Accommodation centres on two main hotels – the four-star Rusutsu Resort Hotel and The Westin Rusutsu Resort – with cottages and pension-style options nearby. Compared with its ever-popular neighbour, Niseko, this powder-haven offers a more intimate experience while still offering the biggest single-resort domain on the island. That means fewer lines, and a great opportunity for the little ones to soak up Japanese kitsch culture at its best. Think singing trees, dancing bears and cutesy souvenirs. When you need a day off the skis, the Crayon Shinchan Kids’ Park is a perfect escape, with tubing, snow biking and a colourful array of activities.

This is how we Tomamu
Hoshino Resorts Tomamu is sure to please all ages with its snow fun here, there and everywhere... whether you’re strapped into skis or out of them! Just a 90-minute drive from New Chitose Airport in Sapporo, here each individual family – and family member – can discover their own way to play with adventures such as Snow Rafting, Snow Banana Boating and Snowshoe Walks.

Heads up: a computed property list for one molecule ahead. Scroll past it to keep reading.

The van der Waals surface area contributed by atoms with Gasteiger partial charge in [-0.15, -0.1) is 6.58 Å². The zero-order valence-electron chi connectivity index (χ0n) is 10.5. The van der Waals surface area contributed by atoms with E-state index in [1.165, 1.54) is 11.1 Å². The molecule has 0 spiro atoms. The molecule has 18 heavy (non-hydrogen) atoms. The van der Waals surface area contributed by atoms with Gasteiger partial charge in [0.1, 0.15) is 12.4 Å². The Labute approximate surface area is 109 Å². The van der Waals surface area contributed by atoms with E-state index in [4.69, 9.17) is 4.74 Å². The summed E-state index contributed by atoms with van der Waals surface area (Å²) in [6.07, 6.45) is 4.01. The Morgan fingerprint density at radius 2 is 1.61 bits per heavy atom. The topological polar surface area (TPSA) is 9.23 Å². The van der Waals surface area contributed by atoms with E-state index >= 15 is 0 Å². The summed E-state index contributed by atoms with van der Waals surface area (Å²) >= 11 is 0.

Suspend reality and enter the otherworldly Ice Village that lights up the night with its very own bar, chapel, hotel, restaurant, ice skating and warm-up house or take a dip at Mina Mina Beach, one of Japan’s largest indoor wave pools, and Kirin-no Yu, an open-air bath facing the forests of Tomamu and the starry skies.

If you can pull yourself away from the resort’s abundance of off-the-slopes fun, then it’s time to hit the mountains. On top of six lifts that access various runs that cater for all abilities, you’ll also find the GAO Outdoor Centre and Nipo Town, a playground for beginners and first-timers.